Hospice Stats Say More about Care than Money

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Amy Shellhart By Amy Shellhart 
Director of Product Management, McKesson
Hospice Care Says More About Care

Hospice workers won’t be surprised at new research that reveals Medicaid patients dying in hospitals incur seven times the costs in the last month of life than those who die at home.

Dying while in an inpatient hospice facility cost roughly half of dying in a hospital ($32,379 versus $17,845), according to analysis from Arcadia Healthcare Solutions. Forty percent of patients were hospitalized at the time of death, compared to 7% using inpatient hospice and 42% who died at home. It’s also no surprise that those who died at home spent the least on healthcare in the last month of life, just $4,760.

The analytics firm studied Medicaid claims data for a private insurance company in one Western state, noting billable medical procedures in the patient’s last month of life and location of that care.

On the one hand, the story is purely about cost. But hospice workers and anyone who’s cared for a seriously ill family member or friend know that the underlying story is about the setting where one dies, notes Dr. Richard Parker, chief medical officer at Arcadia.

“In the end, everyone died. They all died,” Parker says in an NPR article about the study. “If we look at this retroactively, retrospectively—and we could go back and ask people—I bet most of them would say I’d rather be home with my family.”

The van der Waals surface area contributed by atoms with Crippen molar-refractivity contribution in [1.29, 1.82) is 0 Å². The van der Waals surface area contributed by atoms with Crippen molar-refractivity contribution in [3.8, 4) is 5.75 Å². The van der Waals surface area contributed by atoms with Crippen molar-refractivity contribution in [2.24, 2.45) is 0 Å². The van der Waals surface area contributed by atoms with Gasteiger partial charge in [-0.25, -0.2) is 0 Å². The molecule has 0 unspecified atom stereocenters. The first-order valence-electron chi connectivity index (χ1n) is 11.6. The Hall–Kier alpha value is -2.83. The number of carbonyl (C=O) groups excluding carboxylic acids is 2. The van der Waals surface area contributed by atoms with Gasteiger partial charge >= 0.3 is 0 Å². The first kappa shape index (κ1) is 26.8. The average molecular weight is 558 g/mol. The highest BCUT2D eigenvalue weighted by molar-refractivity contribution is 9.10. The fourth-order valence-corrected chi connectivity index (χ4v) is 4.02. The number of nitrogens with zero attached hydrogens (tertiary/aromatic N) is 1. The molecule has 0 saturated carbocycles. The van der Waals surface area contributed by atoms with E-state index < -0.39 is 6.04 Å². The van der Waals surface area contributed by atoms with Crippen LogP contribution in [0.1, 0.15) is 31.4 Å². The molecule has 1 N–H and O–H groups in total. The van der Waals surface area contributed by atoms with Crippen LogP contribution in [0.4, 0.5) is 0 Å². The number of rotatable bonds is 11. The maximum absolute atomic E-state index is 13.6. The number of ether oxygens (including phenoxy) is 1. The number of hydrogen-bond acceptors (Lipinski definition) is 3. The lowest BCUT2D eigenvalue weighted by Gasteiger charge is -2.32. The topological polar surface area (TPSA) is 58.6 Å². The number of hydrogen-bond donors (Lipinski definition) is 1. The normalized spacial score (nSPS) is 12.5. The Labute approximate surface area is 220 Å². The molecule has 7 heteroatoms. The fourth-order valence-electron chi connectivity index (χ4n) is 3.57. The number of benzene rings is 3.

Difficult, But Important, Conversations

Arcadia’s analysis is the latest of many recent reports that show the value of hospice or the need to have frank discussions about what can be a taboo topic.

The Institute of Medicine’s landmark report about dying showed that 90% of Americans believed it was important to have an end-of-life discussion with their family. But how many actually did it? Fewer than 30%.

Hospice organizations, however, should take care in admitting hospice patients—especially into inpatient settings. Analysis by the Office of Inspector General (OIG) of the U.S. Department of Health and Human Services shows that three in 10 GIP admissions were not warranted for part or all of the stay. In fact, there was no evidence submitted at all that the patient had a terminal condition or elected hospice in 1% of patient stays. Having the proper documentation hospice software solution will help organizations ensure that every stay is justified.

As the healthcare industry collectively seeks to improve care quality while reducing its overall cost, we recognize the value of hospice in dollars-and-cents terms. But as people, as caregivers and as patients who will die someday, we also recognize hospice as a compassionate way to go.

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